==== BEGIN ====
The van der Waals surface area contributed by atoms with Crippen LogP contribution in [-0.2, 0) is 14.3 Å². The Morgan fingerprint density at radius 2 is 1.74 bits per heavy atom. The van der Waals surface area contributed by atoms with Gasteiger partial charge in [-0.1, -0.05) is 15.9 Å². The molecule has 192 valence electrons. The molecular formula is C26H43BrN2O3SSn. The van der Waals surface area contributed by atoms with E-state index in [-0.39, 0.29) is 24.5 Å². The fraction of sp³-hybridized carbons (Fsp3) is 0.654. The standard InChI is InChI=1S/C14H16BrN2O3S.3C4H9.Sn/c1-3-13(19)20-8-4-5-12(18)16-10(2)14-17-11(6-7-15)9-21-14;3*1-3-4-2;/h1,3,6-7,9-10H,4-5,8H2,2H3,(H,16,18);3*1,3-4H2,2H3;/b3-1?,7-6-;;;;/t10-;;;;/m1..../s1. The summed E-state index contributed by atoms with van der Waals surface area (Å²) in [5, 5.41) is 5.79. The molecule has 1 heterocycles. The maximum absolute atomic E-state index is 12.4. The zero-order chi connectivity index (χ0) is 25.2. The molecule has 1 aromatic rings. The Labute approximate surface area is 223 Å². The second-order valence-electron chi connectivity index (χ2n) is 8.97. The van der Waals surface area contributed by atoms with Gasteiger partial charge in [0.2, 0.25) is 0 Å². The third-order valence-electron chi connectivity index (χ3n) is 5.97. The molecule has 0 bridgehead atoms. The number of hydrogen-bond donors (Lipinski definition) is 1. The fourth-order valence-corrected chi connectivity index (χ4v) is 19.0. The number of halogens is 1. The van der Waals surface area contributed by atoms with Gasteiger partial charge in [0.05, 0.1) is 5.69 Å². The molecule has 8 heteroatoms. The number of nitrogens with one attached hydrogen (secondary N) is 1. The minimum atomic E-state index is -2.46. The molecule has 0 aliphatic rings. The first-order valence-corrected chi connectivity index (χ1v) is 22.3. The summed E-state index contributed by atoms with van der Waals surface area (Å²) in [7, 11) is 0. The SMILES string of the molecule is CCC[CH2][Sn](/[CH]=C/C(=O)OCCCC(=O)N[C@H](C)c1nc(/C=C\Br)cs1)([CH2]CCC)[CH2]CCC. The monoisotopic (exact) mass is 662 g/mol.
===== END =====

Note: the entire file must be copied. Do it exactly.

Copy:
The van der Waals surface area contributed by atoms with Crippen LogP contribution in [-0.2, 0) is 14.3 Å². The Morgan fingerprint density at radius 2 is 1.74 bits per heavy atom. The van der Waals surface area contributed by atoms with Gasteiger partial charge in [-0.1, -0.05) is 15.9 Å². The molecule has 192 valence electrons. The molecular formula is C26H43BrN2O3SSn. The van der Waals surface area contributed by atoms with E-state index in [-0.39, 0.29) is 24.5 Å². The fraction of sp³-hybridized carbons (Fsp3) is 0.654. The standard InChI is InChI=1S/C14H16BrN2O3S.3C4H9.Sn/c1-3-13(19)20-8-4-5-12(18)16-10(2)14-17-11(6-7-15)9-21-14;3*1-3-4-2;/h1,3,6-7,9-10H,4-5,8H2,2H3,(H,16,18);3*1,3-4H2,2H3;/b3-1?,7-6-;;;;/t10-;;;;/m1..../s1. The summed E-state index contributed by atoms with van der Waals surface area (Å²) in [5, 5.41) is 5.79. The molecule has 1 heterocycles. The maximum absolute atomic E-state index is 12.4. The zero-order chi connectivity index (χ0) is 25.2. The molecule has 1 aromatic rings. The Labute approximate surface area is 223 Å². The second-order valence-electron chi connectivity index (χ2n) is 8.97. The van der Waals surface area contributed by atoms with Gasteiger partial charge in [0.2, 0.25) is 0 Å². The third-order valence-electron chi connectivity index (χ3n) is 5.97. The molecule has 0 bridgehead atoms. The number of hydrogen-bond donors (Lipinski definition) is 1. The fourth-order valence-corrected chi connectivity index (χ4v) is 19.0. The number of halogens is 1. The van der Waals surface area contributed by atoms with Gasteiger partial charge in [0.05, 0.1) is 5.69 Å². The molecule has 8 heteroatoms. The number of nitrogens with one attached hydrogen (secondary N) is 1. The minimum atomic E-state index is -2.46. The molecule has 0 aliphatic rings. The first-order valence-corrected chi connectivity index (χ1v) is 22.3. The summed E-state index contributed by atoms with van der Waals surface area (Å²) in [7, 11) is 0. The SMILES string of the molecule is CCC[CH2][Sn](/[CH]=C/C(=O)OCCCC(=O)N[C@H](C)c1nc(/C=C\Br)cs1)([CH2]CCC)[CH2]CCC. The monoisotopic (exact) mass is 662 g/mol.